A few months ago, on the pages of this blog, Magna Inácio discussed presidential coalitions in Brazil. In her post, she analysed the effect multiparty coalitions had on the internal structure of the presidency in Brazil. Her post indicated the importance of coalition politics for our understanding of presidential systems.
Brazil, and Latin America in general, have received the most attention in the studies of coalitional presidentialism. But as readers of this blog know, multiparty coalitions are not unique to Latin America. Presidents, who faced fragmented legislatures in the former Soviet Union as well as Africa, have also frequently formed interparty alliances. For the past three years, I have been a part of the project, led by Paul Chaisty, Nic Cheeseman and Timothy Power, which studies coalitional presidentialism in comparative perspective. As we approach the end of our data collection, this is a good opportunity for a bit of self-promotion.
The Coalitional Presidentialism Project is motivated by the surprising sustainability of multiparty presidentialism in Africa, Latin America, and postcommunist Europe. Despite predictions to the contrary, presidents have been remarkably successful at winning legislative support from fragmented legislatures. The project has two principal objectives: (1) to identify the tools that presidents use to govern in concert with multiparty legislatures and (2) to assess the effects of these tools on horizontal accountability in new democracies. To investigate these questions, we interviewed 350 members of parliament in nine emerging democracies in three regions – in Africa (Benin, Kenya, Malawi), Latin America (Brazil, Chile, Ecuador), and the former Soviet Union (Armenia, Russia, Ukraine). We also collected legislative data such as composition of presidential coalitions and cabinets, data on legislative output as well as support for executive initiatives in these countries between 1979 and 2010. Data collection alone has been a Herculean task as in many of these countries (e.g. Armenia, Benin) such data have never been collected before.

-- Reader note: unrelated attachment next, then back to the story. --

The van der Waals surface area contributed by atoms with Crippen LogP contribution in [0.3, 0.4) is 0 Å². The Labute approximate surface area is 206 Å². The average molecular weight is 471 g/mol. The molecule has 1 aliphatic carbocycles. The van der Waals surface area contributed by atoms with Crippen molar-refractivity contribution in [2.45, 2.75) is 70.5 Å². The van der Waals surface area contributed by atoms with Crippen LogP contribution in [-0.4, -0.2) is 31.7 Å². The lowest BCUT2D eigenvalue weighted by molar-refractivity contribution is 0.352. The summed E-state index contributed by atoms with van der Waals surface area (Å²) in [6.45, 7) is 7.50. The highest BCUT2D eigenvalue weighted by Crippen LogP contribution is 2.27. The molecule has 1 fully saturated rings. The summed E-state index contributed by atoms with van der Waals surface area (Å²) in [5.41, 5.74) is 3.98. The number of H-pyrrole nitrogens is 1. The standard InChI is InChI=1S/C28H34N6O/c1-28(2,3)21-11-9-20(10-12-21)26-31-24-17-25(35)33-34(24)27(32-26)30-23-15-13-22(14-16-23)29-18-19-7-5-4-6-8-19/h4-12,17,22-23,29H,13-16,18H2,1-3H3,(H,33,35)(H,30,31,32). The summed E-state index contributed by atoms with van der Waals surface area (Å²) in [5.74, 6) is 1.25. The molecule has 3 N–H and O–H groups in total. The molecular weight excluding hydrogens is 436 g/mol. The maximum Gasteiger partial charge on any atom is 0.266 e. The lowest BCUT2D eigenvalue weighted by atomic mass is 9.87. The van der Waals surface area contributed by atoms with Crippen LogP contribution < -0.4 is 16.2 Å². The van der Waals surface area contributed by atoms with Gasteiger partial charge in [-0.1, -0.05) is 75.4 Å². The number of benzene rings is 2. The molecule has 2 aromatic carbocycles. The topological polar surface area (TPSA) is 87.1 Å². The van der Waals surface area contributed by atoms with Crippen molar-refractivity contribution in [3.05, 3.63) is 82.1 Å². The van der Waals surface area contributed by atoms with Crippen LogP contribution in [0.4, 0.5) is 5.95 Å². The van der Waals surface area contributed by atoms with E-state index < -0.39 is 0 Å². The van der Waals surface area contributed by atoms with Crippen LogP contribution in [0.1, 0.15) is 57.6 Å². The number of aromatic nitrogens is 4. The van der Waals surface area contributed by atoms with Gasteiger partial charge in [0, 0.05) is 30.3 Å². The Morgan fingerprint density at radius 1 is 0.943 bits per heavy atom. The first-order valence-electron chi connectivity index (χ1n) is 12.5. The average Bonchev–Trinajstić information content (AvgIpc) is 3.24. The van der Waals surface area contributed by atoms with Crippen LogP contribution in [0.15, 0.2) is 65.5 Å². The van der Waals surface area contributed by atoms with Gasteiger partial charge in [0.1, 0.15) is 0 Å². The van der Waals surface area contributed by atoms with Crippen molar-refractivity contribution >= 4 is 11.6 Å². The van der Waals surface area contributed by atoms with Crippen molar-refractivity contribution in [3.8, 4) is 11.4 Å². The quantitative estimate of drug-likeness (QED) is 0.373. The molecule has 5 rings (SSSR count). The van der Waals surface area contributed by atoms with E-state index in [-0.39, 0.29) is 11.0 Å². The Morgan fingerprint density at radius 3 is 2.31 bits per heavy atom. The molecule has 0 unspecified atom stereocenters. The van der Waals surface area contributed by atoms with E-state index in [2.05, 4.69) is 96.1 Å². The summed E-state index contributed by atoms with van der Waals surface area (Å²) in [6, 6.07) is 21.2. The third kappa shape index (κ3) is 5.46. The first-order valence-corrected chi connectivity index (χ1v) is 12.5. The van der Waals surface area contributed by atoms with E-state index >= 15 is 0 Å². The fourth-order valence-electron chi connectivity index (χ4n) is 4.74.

Although an accepted concept in Latin America, coalitional presidentialism has had little impact on the study of legislative politics in Africa and even less so in the former Soviet Union. For instance, in the case of Ukraine, the extant literature has argued against the significance of legislative coalitions due to both (1) the view that the role of the president as the chief formateur was an obstacle to the establishment of meaningful alliances in legislature; and (2) the absence of incentives needed to maintain coalitions. However, we find that between 2000 and 2012 there were four distinct coalitions and Ukrainian presidents used a range of resources to form them – e.g. the sharing of cabinet portfolios with their coalition partners. The majority of MPs that we have interviewed in Ukraine agreed that presidential coalitions carried some positive benefits such as increased law–making decisiveness. However, similar to Brazil, presidential coalitions have also attracted their fair share of bad press. The resources that presidents have used to bind coalitions, especially informal tools of influence, have become the main focus of criticism, leading our respondents to doubt the ability of these coalitions to increase the quality of democracy in the country .
For more information about the project please visit our website here.
 Chaisty, Paul and Svitlana Chernykh. “Coalitional Presidentialism and Legislative Control in Post-Soviet Ukraine.” Forthcoming in Post-Soviet Affairs.